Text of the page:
Alzheimer's disease is the most prevalent form of dementia. It is a neurodegenerative disease in which specific neuropathological changes, such as the accumulation of amyloid-beta plaques and neurofibrillary tangles (TAU proteins) in the brain, lead to progressive loss of neurons and their synaptic connections. This results in worsening cognitive decline.
Twelve risk factors identified
"Up to 40% of dementia cases could be prevented by being aware of and avoiding twelve important risk factors," says dementia researcher Elisabeth Stögmann from MedUni Vienna's Department of Neurology. These include population-wide factors such as access to education and prevailing levels of air pollution, as well as individual risk factors such as lack of exercise, smoking, excess weight, and hypertension. Older adults who are physically active are more likely to maintain their cognitive abilities than those who do not. Several studies have consistently reported an increased risk of dementia associated with vascular and metabolic risk factors such as high blood pressure, high LDL cholesterol levels and obesity in middle age. People who follow a Mediterranean diet (low in meat and dairy, high in fruit, vegetables, and fish) have fewer vascular risk factors and better overall cognitive function. Not smoking, eating fruit and vegetables daily and only drinking alcohol in moderation increases life expectancy and improves health in old age. However, there are other risk factors as well as the physical ones. "We have known for some time that there is a link between social isolation and dementia," adds Stögmann.
Difficult to distinguish from the normal aging process
Increased public awareness of dementia is causing many older people to worry that they are losing their cognitive abilities. People are increasingly turning to specialised memory outpatient clinics for a comprehensive dementia diagnosis. However, since various cognitive functions naturally deteriorate with age, even in the absence of any pathology, it is not always easy to distinguish between normal cognitive aging and pathological aging, and this requires a more detailed examination.
Early detection important
"We now know that plaque deposition in the brain begins ten to 20 years before the onset of obvious clinical symptoms," explains neurologist Elisabeth Stögmann. Consequently, the definition of Alzheimer's disease has evolved into a biological disease continuum, she says. The preclinical phase defines a stage in which early neuropathological changes are present but there are few, if any, detectable cognitive deficits. It is precisely this preclinical phase that is key for achieving targeted prevention, initiating an established drug treatment, enrolling in a clinical trial, and developing disease-modifying therapies. Just as with other diseases, it is important to identify patients who are at risk of cognitive decline as early as possible. "Diagnosing the early stages of Alzheimer's disease, such as mild cognitive impairment, is particularly important," says Stögmann, "and screening techniques that can exclude or confirm pathological cognitive decline with a high degree of certainty play a major role in this".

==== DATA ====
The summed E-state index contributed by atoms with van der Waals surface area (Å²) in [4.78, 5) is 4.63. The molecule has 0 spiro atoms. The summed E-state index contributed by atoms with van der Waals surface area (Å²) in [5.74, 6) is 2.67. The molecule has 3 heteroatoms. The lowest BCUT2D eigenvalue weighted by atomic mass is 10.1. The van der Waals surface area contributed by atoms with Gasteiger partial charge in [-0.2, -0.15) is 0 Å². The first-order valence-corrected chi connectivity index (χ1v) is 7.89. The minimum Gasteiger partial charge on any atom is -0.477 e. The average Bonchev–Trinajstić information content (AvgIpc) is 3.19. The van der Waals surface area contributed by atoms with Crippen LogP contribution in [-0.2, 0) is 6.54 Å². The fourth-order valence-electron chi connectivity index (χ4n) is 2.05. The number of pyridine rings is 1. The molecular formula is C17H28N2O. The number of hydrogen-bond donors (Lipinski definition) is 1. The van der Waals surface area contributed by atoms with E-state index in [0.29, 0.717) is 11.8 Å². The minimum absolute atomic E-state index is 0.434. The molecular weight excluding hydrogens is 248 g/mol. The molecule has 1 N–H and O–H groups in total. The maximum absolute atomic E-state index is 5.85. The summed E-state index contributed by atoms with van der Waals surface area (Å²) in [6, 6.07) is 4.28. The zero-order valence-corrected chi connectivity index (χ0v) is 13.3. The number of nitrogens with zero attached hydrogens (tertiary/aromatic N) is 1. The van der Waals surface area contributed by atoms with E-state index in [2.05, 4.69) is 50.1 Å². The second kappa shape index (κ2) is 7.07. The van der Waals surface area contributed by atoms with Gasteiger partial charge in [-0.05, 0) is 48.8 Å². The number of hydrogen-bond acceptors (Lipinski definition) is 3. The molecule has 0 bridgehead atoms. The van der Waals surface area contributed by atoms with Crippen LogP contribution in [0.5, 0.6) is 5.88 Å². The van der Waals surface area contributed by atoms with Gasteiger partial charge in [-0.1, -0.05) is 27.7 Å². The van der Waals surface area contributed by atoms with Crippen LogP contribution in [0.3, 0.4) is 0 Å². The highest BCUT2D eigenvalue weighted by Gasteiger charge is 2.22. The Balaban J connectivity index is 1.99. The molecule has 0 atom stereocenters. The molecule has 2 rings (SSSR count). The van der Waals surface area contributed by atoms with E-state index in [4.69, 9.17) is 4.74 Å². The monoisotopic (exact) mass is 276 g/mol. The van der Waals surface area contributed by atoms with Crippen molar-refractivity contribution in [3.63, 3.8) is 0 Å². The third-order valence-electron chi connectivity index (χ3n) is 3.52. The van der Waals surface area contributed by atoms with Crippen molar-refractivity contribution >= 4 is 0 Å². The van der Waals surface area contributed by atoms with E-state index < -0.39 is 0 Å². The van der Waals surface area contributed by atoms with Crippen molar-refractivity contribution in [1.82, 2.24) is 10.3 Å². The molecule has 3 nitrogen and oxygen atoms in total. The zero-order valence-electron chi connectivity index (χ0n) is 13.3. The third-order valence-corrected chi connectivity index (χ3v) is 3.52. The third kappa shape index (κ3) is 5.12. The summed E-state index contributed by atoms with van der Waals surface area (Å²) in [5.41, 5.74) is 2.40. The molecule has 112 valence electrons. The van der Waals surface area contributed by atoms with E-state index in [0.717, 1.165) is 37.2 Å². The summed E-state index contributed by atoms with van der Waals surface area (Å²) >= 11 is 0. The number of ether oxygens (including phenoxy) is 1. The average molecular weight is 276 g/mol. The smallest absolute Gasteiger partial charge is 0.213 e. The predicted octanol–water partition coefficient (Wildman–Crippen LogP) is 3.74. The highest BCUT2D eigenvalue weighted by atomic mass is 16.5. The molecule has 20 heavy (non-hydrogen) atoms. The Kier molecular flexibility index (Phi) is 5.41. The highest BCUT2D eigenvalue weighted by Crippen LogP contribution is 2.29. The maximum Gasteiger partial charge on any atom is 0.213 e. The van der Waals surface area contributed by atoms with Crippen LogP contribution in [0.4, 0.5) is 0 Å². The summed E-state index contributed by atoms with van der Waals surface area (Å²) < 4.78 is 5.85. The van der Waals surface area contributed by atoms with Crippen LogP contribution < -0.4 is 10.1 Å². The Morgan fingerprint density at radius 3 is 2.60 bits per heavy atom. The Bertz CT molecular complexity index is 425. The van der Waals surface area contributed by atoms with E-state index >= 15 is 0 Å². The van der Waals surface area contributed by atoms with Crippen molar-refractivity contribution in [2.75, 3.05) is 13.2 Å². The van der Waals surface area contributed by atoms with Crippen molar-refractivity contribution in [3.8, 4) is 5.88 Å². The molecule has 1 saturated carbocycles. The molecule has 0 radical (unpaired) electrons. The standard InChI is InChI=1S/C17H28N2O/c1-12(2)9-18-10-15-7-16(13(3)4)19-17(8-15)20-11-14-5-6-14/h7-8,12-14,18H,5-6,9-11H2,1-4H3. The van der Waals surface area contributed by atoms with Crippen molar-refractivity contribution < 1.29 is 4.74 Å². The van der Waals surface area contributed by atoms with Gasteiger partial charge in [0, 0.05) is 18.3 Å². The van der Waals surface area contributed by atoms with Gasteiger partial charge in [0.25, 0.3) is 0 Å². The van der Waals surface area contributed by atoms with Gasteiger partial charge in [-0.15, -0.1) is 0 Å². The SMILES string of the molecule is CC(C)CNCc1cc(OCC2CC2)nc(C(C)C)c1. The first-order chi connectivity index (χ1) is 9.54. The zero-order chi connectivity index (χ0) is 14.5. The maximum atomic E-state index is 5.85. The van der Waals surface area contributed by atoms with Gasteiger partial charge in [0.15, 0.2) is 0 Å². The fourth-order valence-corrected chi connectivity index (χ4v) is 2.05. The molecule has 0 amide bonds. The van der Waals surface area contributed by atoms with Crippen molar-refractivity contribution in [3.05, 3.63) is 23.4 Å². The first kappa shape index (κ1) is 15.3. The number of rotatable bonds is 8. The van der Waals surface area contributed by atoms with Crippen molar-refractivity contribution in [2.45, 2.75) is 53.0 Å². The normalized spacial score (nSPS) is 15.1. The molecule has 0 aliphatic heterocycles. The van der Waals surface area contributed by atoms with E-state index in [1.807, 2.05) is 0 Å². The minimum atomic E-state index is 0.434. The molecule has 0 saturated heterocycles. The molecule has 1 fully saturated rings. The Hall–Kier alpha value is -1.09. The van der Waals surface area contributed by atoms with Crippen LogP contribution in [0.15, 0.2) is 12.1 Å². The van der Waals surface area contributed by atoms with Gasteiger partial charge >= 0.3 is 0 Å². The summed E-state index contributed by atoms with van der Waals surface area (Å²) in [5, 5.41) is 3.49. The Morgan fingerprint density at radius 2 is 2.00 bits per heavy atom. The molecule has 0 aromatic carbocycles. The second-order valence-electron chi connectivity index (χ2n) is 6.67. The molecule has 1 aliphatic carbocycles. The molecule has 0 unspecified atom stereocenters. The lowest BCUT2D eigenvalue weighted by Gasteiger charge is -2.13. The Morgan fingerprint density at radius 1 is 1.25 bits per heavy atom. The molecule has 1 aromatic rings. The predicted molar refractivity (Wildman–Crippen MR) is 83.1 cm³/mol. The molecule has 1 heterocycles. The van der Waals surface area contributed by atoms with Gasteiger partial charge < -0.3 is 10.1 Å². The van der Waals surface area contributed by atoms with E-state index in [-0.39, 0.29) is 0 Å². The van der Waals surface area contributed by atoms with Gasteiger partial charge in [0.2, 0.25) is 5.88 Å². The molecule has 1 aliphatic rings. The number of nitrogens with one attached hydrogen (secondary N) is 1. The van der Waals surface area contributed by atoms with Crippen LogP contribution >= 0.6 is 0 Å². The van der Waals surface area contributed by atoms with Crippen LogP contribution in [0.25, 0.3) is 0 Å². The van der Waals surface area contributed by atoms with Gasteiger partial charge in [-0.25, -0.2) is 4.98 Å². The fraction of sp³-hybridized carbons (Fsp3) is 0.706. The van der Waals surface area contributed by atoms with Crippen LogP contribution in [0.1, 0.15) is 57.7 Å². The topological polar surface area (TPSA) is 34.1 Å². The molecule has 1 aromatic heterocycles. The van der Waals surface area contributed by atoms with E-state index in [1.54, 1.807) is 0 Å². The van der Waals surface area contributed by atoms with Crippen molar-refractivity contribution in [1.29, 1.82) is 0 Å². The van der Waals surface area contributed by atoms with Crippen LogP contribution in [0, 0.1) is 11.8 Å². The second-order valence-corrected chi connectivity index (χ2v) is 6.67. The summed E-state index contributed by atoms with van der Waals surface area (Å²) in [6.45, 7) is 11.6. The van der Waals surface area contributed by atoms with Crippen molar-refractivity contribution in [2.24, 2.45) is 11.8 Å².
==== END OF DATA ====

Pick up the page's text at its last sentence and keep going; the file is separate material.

EU project investigating risk factors
Elisabeth Stögmann, who heads up the Outpatient Clinic for Memory Disorders and Dementia at the Department of Neurology, is carrying out research to identify further risk factors for dementia using various approaches as part of a Horizon 2020 project funded by the European Union. In this project, she is working with European partners, digital health initiatives and patient organisations to advance dementia prevention (https://www.lethe-project.eu/)."There is still a long way to go before we can arrest or even cure Alzheimer's disease or other forms of dementia," says Stögmann, offering a glimpse into the future. No approved causal treatment is currently available, although new study results are eagerly awaited in the coming months.